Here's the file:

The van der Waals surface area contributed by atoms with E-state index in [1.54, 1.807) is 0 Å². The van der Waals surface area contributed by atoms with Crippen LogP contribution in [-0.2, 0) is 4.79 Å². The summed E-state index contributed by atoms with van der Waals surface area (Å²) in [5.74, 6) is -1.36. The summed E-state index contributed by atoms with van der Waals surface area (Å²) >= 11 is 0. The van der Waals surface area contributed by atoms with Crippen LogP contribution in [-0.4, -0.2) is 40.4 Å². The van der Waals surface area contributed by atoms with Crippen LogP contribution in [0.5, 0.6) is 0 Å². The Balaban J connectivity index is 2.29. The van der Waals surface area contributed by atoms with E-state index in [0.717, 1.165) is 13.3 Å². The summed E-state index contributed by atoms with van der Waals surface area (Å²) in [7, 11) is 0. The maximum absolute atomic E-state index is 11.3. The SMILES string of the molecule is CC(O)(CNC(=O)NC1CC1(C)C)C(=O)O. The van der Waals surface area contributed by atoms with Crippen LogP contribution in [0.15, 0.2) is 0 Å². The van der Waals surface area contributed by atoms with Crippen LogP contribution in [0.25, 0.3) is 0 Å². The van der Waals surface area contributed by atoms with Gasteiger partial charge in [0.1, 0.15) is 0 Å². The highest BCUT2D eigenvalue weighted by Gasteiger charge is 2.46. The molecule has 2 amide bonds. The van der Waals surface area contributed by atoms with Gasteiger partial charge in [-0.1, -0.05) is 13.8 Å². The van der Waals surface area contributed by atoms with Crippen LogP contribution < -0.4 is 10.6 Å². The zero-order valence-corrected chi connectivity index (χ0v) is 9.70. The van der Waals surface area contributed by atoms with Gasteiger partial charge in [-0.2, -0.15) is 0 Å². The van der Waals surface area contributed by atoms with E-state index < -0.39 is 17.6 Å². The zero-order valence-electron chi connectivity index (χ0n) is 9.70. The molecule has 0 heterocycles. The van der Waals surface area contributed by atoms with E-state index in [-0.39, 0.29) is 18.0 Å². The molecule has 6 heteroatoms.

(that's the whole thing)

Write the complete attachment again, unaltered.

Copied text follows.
The van der Waals surface area contributed by atoms with E-state index in [1.54, 1.807) is 0 Å². The van der Waals surface area contributed by atoms with Crippen LogP contribution in [-0.2, 0) is 4.79 Å². The summed E-state index contributed by atoms with van der Waals surface area (Å²) in [5.74, 6) is -1.36. The summed E-state index contributed by atoms with van der Waals surface area (Å²) >= 11 is 0. The van der Waals surface area contributed by atoms with Crippen LogP contribution in [-0.4, -0.2) is 40.4 Å². The van der Waals surface area contributed by atoms with Crippen LogP contribution in [0.5, 0.6) is 0 Å². The Balaban J connectivity index is 2.29. The van der Waals surface area contributed by atoms with E-state index in [0.717, 1.165) is 13.3 Å². The summed E-state index contributed by atoms with van der Waals surface area (Å²) in [7, 11) is 0. The maximum absolute atomic E-state index is 11.3. The SMILES string of the molecule is CC(O)(CNC(=O)NC1CC1(C)C)C(=O)O. The van der Waals surface area contributed by atoms with Crippen LogP contribution in [0.15, 0.2) is 0 Å². The van der Waals surface area contributed by atoms with Crippen LogP contribution in [0.25, 0.3) is 0 Å². The van der Waals surface area contributed by atoms with Gasteiger partial charge in [0.1, 0.15) is 0 Å². The highest BCUT2D eigenvalue weighted by Gasteiger charge is 2.46. The molecule has 2 amide bonds. The van der Waals surface area contributed by atoms with Gasteiger partial charge in [-0.1, -0.05) is 13.8 Å². The van der Waals surface area contributed by atoms with Crippen LogP contribution < -0.4 is 10.6 Å². The zero-order valence-corrected chi connectivity index (χ0v) is 9.70. The van der Waals surface area contributed by atoms with Gasteiger partial charge in [-0.2, -0.15) is 0 Å². The van der Waals surface area contributed by atoms with E-state index < -0.39 is 17.6 Å². The zero-order valence-electron chi connectivity index (χ0n) is 9.70. The molecule has 0 heterocycles. The van der Waals surface area contributed by atoms with E-state index in [-0.39, 0.29) is 18.0 Å². The molecule has 6 heteroatoms.